The kick came after Boise State's kicker missed a 26-yard field goal with 2 seconds left in regulation and another from 29 yards in overtime. It snapped Boise State's 24-game winning streak and ended any hopes that the Broncos (10-1, 6-1 Western Athletic Conference) would play in the BCS title game.
In fact, now the Broncos can pretty much forget about playing in any BCS game. On the verge of playing in a big game with a win, they will likely be relegated to the Humanitarian Bowl, played on their own blue field in Boise, or the Fight Hunger Bowl in San Francisco. That's good news for TCU, which was at risk of being nudged out of an automatic BCS bid by Boise State even if it completed an unbeaten season on Saturday by beating lowly Mountain West Conference rival New Mexico.
Such is life for teams from the conferences without automatic BCS bids.
"We had a chance to win it," Boise State coach Chris Petersen said. "You play two evenly matched teams it usually comes down to a couple of plays. It's tough, it probably shouldn't have come down to that."
No. 19 Nevada won't get a BCS bowl bid, either, but that didn't stop the overflow crowd at Mackay Stadium from celebrating the improbable win by their team, which was a 14-point underdog and had lost 10 straight games to Boise State.
"It is the greatest victory this university has ever had, I can tell you that," Nevada coach Chris Ault said.
Nevada (11-1, 6-1) rallied from a 17-point halftime deficit to tie the game with 13 seconds left on a 7-yard pass to Rishard Mathews, who had two second-half touchdowns for the Wolf Pack. But Boise State (10-1, 6-1) appeared poised to pull the game out after Kellen Moore hit Titus Young with a 53-yard pass on the first play of scrimmage after the score.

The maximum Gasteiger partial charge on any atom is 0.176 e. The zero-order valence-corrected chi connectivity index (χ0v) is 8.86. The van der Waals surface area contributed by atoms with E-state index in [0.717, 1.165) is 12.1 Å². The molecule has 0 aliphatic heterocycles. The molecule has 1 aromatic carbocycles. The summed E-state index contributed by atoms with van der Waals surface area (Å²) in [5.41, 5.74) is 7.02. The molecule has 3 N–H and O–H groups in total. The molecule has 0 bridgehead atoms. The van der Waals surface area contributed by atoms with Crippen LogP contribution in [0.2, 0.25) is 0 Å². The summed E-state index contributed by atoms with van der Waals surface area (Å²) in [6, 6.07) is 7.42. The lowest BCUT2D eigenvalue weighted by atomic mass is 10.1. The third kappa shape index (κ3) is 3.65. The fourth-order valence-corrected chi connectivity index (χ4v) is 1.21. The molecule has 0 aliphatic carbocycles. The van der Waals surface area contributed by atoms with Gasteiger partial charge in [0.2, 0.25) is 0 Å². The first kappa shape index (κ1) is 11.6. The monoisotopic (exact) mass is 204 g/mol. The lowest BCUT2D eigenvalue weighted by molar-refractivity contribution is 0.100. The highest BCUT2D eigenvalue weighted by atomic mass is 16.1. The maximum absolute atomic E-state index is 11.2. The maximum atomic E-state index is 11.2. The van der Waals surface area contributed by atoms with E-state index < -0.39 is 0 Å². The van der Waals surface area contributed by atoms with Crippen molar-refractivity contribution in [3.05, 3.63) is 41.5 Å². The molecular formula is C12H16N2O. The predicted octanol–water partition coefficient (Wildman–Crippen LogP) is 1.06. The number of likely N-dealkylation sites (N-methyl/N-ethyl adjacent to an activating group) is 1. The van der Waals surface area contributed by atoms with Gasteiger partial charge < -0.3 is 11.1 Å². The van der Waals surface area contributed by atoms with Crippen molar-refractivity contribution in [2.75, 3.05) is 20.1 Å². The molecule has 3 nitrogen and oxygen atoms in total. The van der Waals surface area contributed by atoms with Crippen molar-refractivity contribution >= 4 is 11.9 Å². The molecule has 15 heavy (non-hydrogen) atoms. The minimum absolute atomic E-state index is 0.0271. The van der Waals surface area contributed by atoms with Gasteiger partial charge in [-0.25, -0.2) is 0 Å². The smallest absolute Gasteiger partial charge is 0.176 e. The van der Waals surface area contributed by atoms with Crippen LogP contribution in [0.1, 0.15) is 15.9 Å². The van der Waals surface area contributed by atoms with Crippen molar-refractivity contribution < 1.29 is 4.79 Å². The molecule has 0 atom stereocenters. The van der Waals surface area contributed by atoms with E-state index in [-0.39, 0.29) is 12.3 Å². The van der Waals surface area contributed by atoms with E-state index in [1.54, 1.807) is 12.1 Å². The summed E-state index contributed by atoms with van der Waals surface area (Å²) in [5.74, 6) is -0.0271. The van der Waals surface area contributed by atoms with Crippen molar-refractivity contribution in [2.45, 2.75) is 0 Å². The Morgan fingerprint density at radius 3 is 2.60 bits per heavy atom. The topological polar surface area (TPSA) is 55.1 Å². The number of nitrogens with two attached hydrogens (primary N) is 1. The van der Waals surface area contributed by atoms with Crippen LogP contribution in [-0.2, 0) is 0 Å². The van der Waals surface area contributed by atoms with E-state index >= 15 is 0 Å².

Boise State kicker Kyle Brotzman, who leads all active players in career scoring, pushed the short kick right, sending the game into overtime. Nevada won the coin toss and deferred and Brotzman came out to try another field goal, but pulled it left.
Martinez, a redshirt freshman, came on after Nevada's drive stalled, then calmly stroked the ball down the middle and the celebration began.
"We're a team of destiny," Ault said. "When he missed that field goal I said, 'Here we go guys, we got it now."'
The loss for Boise State was the first since the Broncos lost in the 2008 Poinsetta Bowl to TCU, and it came in the most improbable fashion. Boise State built up a 24-7 halftime lead and appeared on its way to a dominating win, but its offense stalled in the third quarter and Nevada began finding the rhythm with its punishing running attack.
Boise State came into the game second in total defense, allowing only 229 yards a game. Nevada had more than that on the ground alone, racking up 288 yards behind running back Vai Taua and quarterback Colin Kaepernick, who also passed for 259 yards.
Nevada was still down 24-14 entering the fourth quarter when Rishard Matthews took the ball 44 yards on an end around to make the game close. Boise State then punted for the fourth time in the second half, and the Wolf Pack drove 93 yards to tie the game on a field goal by Martinez with a 23-yard field goal with 5:14 left.
But Boise State came back on the next play from scrimmage to score on a 79-yard screen pass to Doug Martin. Nevada then took the ball and marched down the field to score the tying touchdown, setting up the wild finish.
"I'm at a loss for words," said Moore, who suffered only his second loss in 38 games as Boise State's quarterback. "Hopefully we'll learn something from this."
It was Nevada's defense that kept the Wolf Pack in the game, shutting Boise State out in the second half before Martin's score. But it was Matthews who was the star of the night, catching 10 passes for 172 yards and one touchdown, while running for another score.
(Copyright 2010 by The Associated Press. All Rights Reserved.)